Tuesday, 15 May 2012

Was McLeish sacked for poor results or poor ratings?

Money talks louder in the Premier League than in most professional leagues in the world and the recent figures released of the TV revenue earned by the top English clubs reveal that  fortune does not favour the moribund as Aston Villa saw their share of the revenue decline by £7 million from last season.

While Newcastle United's swashbuckling and successful football under manager Alan Pardew earned them an additional £7 million, the midlands club paid a heavy price for an uninspiring season and one is forced to wonder if the decision to part company with their manager Alex McLeish was taken with the decline in TV revenue firmly in mind.

You will find it tough locating a Villa fan who regards the departure of McLeish from Villa Park, yesterday, as bad news. While it is important to remember that it is not possible to view the full picture, his appointment seemed, on the surface at least, to be ill conceived.

The former Scotland coach had been doing a bang up job of identifying himself with the kind of football more suited to a sleep unit. Even so, Mcleish could have reinvented total football, signed Lio Messi and held regular tactical séances with Valeriy Lobanovskyi plus Rinus Michels in public and he still would have been given a maximum of two defeats by the fans before getting on his back by virtue of the fact that he was managing the hated Birmingham City, only last season. While I’m all for giving managers a fair crack, it would be difficult to argue with any anti McLeish sentiment, whatever happens on the pitch. Sometimes football is not about results and it would have been impossible for McLeish to have been accepted at Villa Park.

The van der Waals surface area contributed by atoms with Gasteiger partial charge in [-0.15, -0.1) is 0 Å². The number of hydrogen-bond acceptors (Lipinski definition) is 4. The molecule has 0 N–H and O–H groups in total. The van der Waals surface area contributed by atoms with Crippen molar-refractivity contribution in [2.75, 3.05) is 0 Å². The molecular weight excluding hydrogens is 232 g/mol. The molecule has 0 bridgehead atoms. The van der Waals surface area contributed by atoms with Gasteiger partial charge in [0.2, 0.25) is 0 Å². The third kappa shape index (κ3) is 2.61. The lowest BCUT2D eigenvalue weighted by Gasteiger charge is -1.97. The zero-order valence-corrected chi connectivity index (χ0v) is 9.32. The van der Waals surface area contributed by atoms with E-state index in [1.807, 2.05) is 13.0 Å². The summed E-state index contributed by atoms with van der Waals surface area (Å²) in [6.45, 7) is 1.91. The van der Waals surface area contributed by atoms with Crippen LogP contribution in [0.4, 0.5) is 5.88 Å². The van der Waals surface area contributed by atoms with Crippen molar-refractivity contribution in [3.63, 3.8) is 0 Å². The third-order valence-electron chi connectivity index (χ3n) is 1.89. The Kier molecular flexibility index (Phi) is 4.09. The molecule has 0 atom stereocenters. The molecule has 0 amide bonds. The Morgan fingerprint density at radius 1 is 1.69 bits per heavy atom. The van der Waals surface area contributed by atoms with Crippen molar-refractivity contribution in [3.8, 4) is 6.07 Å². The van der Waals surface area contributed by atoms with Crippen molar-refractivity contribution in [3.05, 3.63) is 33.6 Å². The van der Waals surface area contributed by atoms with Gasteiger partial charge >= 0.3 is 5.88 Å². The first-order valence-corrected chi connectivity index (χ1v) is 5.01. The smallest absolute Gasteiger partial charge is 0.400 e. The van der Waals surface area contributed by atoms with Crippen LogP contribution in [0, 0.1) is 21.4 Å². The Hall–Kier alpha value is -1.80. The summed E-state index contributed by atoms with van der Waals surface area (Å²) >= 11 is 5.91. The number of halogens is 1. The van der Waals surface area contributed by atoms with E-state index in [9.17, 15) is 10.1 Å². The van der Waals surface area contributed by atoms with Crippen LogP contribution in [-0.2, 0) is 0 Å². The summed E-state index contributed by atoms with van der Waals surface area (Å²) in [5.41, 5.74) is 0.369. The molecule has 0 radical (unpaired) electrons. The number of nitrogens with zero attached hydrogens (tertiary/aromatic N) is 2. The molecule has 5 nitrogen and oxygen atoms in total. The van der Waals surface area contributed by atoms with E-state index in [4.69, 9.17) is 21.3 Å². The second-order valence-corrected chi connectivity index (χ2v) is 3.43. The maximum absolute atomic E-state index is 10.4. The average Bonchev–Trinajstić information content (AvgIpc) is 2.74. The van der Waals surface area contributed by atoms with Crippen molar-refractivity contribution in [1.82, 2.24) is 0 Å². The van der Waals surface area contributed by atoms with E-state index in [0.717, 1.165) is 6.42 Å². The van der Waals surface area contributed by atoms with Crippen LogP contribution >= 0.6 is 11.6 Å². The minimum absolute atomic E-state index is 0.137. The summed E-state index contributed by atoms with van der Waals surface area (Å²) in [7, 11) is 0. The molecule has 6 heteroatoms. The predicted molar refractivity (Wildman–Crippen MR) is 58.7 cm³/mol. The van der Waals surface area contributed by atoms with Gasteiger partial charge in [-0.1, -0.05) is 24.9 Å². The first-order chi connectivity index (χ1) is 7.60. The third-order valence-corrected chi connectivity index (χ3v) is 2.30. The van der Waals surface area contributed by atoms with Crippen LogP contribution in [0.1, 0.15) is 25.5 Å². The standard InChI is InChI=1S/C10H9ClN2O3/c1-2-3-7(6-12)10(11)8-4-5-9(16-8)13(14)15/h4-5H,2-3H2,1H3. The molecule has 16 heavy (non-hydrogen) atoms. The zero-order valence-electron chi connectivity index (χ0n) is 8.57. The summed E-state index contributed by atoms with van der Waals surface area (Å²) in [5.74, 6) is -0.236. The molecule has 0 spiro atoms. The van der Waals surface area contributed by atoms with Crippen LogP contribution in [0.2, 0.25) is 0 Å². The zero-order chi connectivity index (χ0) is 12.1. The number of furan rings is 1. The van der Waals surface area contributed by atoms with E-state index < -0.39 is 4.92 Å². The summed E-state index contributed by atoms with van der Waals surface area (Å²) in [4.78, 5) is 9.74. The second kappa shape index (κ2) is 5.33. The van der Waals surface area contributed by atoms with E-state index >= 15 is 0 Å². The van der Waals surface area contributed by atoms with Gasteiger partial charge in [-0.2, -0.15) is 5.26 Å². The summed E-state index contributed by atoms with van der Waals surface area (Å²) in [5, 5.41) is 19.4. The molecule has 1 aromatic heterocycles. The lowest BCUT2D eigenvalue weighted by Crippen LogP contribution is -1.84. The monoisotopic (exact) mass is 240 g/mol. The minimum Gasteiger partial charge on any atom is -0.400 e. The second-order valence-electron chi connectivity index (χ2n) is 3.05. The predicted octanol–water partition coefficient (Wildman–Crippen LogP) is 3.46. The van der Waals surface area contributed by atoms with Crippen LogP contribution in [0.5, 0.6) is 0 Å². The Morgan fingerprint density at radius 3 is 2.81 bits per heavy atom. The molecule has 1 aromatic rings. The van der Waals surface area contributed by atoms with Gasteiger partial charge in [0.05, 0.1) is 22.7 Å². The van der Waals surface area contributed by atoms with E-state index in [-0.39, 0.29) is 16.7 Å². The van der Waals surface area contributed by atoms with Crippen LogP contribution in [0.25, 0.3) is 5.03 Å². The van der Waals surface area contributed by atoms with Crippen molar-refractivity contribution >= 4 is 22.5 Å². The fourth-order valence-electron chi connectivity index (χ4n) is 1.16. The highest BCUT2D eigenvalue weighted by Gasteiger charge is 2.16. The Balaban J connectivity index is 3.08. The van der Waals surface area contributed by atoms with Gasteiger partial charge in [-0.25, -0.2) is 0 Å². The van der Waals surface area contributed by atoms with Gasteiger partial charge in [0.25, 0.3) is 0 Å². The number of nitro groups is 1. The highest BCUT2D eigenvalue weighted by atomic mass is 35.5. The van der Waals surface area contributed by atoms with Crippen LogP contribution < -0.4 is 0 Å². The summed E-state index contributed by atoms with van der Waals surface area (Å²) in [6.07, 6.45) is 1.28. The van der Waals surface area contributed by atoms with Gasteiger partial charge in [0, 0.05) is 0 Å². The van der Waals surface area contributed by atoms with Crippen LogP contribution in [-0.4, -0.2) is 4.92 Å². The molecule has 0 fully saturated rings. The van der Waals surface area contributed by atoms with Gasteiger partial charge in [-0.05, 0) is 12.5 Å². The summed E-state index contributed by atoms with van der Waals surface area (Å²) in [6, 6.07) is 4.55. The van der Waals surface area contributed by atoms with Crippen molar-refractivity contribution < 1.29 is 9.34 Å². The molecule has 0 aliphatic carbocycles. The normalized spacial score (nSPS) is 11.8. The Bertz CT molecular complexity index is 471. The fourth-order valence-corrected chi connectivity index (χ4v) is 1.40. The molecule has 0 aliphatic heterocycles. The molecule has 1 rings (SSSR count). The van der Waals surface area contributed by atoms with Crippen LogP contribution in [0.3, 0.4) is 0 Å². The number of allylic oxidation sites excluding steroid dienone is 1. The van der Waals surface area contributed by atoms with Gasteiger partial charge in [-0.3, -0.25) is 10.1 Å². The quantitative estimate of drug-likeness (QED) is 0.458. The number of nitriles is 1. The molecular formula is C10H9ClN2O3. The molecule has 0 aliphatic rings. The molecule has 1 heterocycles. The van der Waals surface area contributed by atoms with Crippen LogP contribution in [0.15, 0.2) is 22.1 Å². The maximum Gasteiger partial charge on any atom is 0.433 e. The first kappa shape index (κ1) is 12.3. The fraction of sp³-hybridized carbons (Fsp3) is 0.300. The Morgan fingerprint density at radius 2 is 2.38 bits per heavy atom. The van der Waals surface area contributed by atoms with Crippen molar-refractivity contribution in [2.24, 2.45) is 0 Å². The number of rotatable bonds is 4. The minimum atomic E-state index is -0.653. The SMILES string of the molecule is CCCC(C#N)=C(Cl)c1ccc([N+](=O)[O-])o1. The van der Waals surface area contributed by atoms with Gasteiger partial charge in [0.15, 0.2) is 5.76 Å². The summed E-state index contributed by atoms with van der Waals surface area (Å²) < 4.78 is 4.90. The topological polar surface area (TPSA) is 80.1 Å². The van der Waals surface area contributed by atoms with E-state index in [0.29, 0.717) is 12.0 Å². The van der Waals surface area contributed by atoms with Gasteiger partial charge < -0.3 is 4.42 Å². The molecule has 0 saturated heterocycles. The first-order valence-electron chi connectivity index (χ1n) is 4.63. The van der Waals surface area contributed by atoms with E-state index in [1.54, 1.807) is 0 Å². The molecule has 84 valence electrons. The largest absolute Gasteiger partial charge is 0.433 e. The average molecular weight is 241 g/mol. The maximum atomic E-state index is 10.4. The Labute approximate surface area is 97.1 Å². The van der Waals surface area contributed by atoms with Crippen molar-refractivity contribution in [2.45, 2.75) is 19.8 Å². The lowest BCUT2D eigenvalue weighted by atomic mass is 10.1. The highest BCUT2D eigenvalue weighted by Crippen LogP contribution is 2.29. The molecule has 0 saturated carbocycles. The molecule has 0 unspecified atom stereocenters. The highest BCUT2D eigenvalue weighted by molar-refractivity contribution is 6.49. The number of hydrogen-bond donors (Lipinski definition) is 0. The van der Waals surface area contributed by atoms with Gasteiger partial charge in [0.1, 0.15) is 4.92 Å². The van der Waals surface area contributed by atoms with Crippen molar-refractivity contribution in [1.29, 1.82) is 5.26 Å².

But the football under his management was by common consent, ineffective and boring. No doubt the erstwhile coach will defend his methods and found himself working under difficult circumstances. However, his critics will point to clubs which, in principle, have fewer resources than Villa such as Norwich and Swansea but provided a more entertaining and effective approach to the game. The results were bad, the football was dull and the drop in TV revenue is perhaps as much an indicator of Villa’s decline as their league position.

Commercial TV companies will always be governed by ratings. Aston Villa are a big club with a national and international support. If you put Villa on the telly, the viewing figures should be decent, irrespective of where they are in the table and how well or poorly they are playing. However. their TV income has dropped due to a reduction of appearances on the Box and that must surely have something to do with the fact that they have been difficult to watch.

Here then is a link between entertaining football and TV revenue. This is by no means the only reason why a team does not get TV coverage but one could make the argument that it is a factor. If the club Chairman, Randy Lerner, took this into consideration when making a decision to make a change it is likely that it will be a consideration when deciding upon McLeish’s replacement. If that is the case then the new manager’s brief maybe more than just winning games but entertaining, not only the paying public (I’ve not seen the home attendances but I’d be willing to bet that they are down) plus make the team more attractive to a potential TV audience.

I may well be putting two and two together to get five but the idea of a manager getting sacked because of declining TV revenue has a certain appeal if you're the type of person who chooses to adopt a Dystopian narrative to the economics and culture of the Premier League. Like a bad TV show, McLeish wasn’t so much sacked as cancelled.